I generally refuse to vote for a political party whose voters believe Jesus used to ride around on dinosaurs, but since I would never vote for Hillary (although I liked Bubba) this guy might be interesting [from Barron's]
Kasich, once he declares, will quickly rise to the top of the GOP field. He’s currently polling at 2%, compared with 13.2% for Bush, 12.5% for Walker, and 12% for Rubio. But he’s the one candidate Hillary Clinton should fear because his unusual, unscripted style gives him appeal across all demographic groups.
Kasich is also unafraid of the GOP’s wacky far right, which gives him curb appeal among independent voters. He used Obamacare to expand his state’s Medicaid coverage, arguing that he was putting federal tax dollars back into Ohioans’ pockets. In 2014, the tax-and-budget cutter was elected to a second term by a 30-point margin. He even swept counties that voted heavily for Barack Obama. He’s a committed conservative without the steamroller zealotry of a Cruz or a Paul. He opposes big government, and he doesn’t much like big business, either. When Kasich ran for president in 2000, he railed against corporate welfare in the tax system. And he has opposed the far right’s hard line against illegal immigrants.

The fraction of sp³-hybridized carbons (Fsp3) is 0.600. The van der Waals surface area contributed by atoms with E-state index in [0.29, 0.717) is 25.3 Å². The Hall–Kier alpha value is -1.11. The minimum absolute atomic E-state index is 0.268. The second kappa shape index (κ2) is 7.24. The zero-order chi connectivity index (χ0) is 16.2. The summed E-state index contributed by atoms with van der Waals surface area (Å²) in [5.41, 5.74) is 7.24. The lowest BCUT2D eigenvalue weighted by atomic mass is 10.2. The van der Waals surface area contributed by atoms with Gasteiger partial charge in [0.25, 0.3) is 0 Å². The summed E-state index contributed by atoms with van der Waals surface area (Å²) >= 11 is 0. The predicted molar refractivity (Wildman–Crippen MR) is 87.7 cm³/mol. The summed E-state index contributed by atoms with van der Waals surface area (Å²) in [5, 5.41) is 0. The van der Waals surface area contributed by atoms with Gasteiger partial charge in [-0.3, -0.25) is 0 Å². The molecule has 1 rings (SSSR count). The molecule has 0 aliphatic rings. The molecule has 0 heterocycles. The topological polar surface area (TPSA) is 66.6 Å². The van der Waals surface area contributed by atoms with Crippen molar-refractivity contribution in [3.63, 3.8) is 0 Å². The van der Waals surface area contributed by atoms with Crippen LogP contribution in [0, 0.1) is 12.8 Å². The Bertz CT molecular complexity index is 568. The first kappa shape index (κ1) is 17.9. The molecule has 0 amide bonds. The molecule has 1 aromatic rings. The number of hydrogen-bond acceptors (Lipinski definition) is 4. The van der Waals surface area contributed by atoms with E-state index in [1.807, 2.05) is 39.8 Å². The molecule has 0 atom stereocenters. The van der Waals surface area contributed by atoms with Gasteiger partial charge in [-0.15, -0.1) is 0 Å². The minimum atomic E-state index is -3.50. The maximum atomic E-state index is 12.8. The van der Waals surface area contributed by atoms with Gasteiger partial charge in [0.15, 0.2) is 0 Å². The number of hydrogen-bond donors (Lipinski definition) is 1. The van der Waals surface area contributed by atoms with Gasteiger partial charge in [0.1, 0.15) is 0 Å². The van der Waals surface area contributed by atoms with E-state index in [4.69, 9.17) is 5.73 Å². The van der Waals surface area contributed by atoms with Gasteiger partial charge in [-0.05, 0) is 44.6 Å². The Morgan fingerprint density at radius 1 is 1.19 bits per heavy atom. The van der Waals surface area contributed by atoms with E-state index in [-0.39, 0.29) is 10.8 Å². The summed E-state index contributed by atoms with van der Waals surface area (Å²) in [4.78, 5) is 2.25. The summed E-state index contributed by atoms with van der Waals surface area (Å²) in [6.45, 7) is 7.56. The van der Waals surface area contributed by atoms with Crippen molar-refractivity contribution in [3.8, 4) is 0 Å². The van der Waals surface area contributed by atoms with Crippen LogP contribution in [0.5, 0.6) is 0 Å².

Kasich’s conservative fiscal credentials are strong. He turned Ohio’s $8 billion budget deficit into an $800 million surplus. In doing that, he cut income taxes and government spending, while raising sales taxes to make up for revenue shortfalls. His goal is to eliminate Ohio’s personal income tax, which is now at a median of 3.5%, down about one percentage point since Kasich took office. Demonstrating his commitment to society’s underdogs, he set aside 20% of the money for a $267 million highway-construction project in Cleveland for minority and disadvantaged businesses. At least 20% of the roadway’s workers must be residents of Cleveland wards adjacent to the project, many of which are impoverished areas.
[The British muslim] pleaded with the Tunisian jihadist manning the recruitment desk, even offering to be held prisoner by the Nusra Front while it did a background check on him. It was all to no avail. Finally the Tunisian offered to help him join another Islamist group, Ahrar al-Sham. Ifthekar refused. He knew that Ahrar permitted smoking, of which he most strenuously disapproved.
And so it was that Ifthekar, after being vetted for a fortnight by the group, joined ISIS.
Then, in December 2013, seven months after he arrived, Ifthekar was finally sent into battle in the eastern province of Deir Ezzor.